June 3, 2010
As part of today’s activities associated with the National Rural Summit hosted by USDA Secretary Tom Vilsack in Hillsboro, Missouri, USDA announced the long-awaited awards for the 2009 round of Value-Added Producer Grants. Read the full press release here.
Some $22.5 million in grants were available. Grants were made in 45 states, with Wisconsin, California, Oregon, and Iowa, in that order, leading the way in terms of highest grant volume. Only Arizona, Delaware, Hawaii, Nevada, and West Virginia came away empty this particular grant cycle, a remarkable achievement given the $22.5 million total.
As the first full cycle since passage of the 2008 Farm Bill, this was the first set of VAPG awards from which to assess how well the agency has responded to the farm bill’s inclusion of local food system development as a program purpose, priority status for projects aiding small and medium-sized farms, and funding set-asides for mid-tier value chain and regional food development project and for projects aiding beginning farmers or minority farmers. Not enough information has been released by USDA yet to make a careful assessment, but some initial clues are available.
The USDA press release highlights two projects awarded as part of the new special funding category for mid-tier value chains. One involved 21 wheat growers in the Northwest who received a $300,000 working capital grant to expand the marketing of their “Shepherd’s Grain” brand. Karl Kupers, a leader of that effort, is one of the featured speakers at the NSAC-hosted USDA and Congressional Briefings next week on agriculture of the middle.
The other regional food supply network grant highlighted by USDA was Wisconsin-based Producers & Buyers Co-op. The cooperative received a $55,000 grant to help link local, sustainable farms with institutional buyers in a 12-county area of West Central Wisconsin. Members of the value chain include the producers plus institutional buyers, food processors, and those from the private transportation system.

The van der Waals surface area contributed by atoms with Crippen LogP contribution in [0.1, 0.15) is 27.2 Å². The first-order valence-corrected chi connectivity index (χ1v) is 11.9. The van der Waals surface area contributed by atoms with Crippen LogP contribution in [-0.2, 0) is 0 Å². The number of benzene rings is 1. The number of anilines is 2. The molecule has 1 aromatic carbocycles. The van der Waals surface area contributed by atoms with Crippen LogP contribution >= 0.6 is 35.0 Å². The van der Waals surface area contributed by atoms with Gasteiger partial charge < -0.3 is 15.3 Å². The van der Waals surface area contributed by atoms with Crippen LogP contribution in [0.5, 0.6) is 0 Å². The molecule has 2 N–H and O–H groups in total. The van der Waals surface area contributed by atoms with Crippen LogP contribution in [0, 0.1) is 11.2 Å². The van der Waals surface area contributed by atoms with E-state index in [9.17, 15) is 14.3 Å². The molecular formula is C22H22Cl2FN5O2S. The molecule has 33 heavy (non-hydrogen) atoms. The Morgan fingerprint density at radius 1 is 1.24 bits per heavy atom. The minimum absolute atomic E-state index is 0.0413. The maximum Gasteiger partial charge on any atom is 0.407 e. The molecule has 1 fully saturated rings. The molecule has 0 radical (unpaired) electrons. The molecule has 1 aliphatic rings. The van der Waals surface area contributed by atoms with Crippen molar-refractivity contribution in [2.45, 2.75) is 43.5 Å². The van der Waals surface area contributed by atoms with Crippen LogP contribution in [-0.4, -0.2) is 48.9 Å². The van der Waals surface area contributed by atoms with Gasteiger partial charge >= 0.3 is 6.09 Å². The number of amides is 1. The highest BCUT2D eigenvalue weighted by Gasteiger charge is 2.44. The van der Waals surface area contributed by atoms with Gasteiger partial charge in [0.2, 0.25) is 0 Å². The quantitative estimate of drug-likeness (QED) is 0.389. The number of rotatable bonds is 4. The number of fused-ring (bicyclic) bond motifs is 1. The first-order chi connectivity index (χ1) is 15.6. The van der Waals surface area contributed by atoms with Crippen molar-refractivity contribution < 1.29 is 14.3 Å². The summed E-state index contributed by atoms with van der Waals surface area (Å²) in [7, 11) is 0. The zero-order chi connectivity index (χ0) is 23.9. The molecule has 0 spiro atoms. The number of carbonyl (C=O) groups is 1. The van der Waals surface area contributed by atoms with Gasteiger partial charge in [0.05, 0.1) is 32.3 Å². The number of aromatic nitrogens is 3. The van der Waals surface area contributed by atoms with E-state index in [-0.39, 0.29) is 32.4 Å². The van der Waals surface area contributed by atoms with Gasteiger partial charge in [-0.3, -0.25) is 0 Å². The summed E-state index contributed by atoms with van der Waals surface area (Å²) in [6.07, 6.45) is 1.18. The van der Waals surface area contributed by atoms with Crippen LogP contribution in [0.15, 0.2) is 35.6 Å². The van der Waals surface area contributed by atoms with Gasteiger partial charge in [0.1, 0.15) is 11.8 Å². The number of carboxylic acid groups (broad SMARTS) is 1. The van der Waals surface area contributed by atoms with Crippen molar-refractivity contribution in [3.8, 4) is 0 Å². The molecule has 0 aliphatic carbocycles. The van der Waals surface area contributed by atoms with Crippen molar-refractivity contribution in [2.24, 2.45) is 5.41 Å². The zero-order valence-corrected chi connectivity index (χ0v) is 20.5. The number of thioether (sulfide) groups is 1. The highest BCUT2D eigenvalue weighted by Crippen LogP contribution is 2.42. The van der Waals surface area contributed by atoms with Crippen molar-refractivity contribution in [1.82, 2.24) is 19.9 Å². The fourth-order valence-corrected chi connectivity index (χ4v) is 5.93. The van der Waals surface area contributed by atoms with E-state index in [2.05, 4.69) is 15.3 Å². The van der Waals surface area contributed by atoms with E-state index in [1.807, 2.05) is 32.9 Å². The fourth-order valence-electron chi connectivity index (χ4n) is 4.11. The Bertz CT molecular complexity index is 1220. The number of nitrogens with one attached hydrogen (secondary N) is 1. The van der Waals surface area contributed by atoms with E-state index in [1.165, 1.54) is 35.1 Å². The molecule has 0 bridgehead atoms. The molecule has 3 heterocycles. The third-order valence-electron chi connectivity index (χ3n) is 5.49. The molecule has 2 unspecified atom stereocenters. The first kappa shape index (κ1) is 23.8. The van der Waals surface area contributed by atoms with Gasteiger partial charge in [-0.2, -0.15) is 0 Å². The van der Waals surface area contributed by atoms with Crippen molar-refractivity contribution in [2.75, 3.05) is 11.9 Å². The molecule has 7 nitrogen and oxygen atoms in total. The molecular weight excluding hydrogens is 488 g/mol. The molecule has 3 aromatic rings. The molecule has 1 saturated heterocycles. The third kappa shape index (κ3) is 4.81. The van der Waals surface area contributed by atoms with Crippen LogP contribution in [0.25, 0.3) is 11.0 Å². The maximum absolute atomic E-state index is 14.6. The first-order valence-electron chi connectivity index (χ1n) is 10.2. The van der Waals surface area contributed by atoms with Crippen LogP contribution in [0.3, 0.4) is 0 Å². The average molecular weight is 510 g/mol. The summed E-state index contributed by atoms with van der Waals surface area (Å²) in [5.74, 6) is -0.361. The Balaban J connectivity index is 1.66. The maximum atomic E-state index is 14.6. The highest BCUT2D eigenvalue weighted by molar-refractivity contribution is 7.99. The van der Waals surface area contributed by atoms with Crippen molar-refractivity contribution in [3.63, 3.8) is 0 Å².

A full list of recipients is available at the bottom of the USDA press release. Once we secure additional information on the grant awards from the Rural Business and Cooperative Service, we may post again with additional analysis of the 2009 awards. We also encourage readers to send us information and stories on grant recipients.
VAPG has long been an NSAC priority program. We fought for the program at its inception in 2000 and have worked to increase its funding and expand its mission to include organic food and farming, grass-fed and other sustainable livestock and dairy projects, local and regional food systems, a stronger focus on small and mid-sized agriculture, and increased attention to underserved areas and populations.
Public comments on the recently released VAPG rule are due on June 28. Next week NSAC will issue an action alert calling attention to several major problems with the proposed rule and encouraging readers to contact USDA with these concerns.
The House and Senate Agricultural Appropriations Subcommittees will also be taking up funding for VAPG for 2011 when they mark up the annual agricultural appropriations in June and July. NSAC is urging a $30 million funding level. To help in that effort, respond to this action alert. You can stay on top of agricultural funding issues by signing up for NSAC action alerts.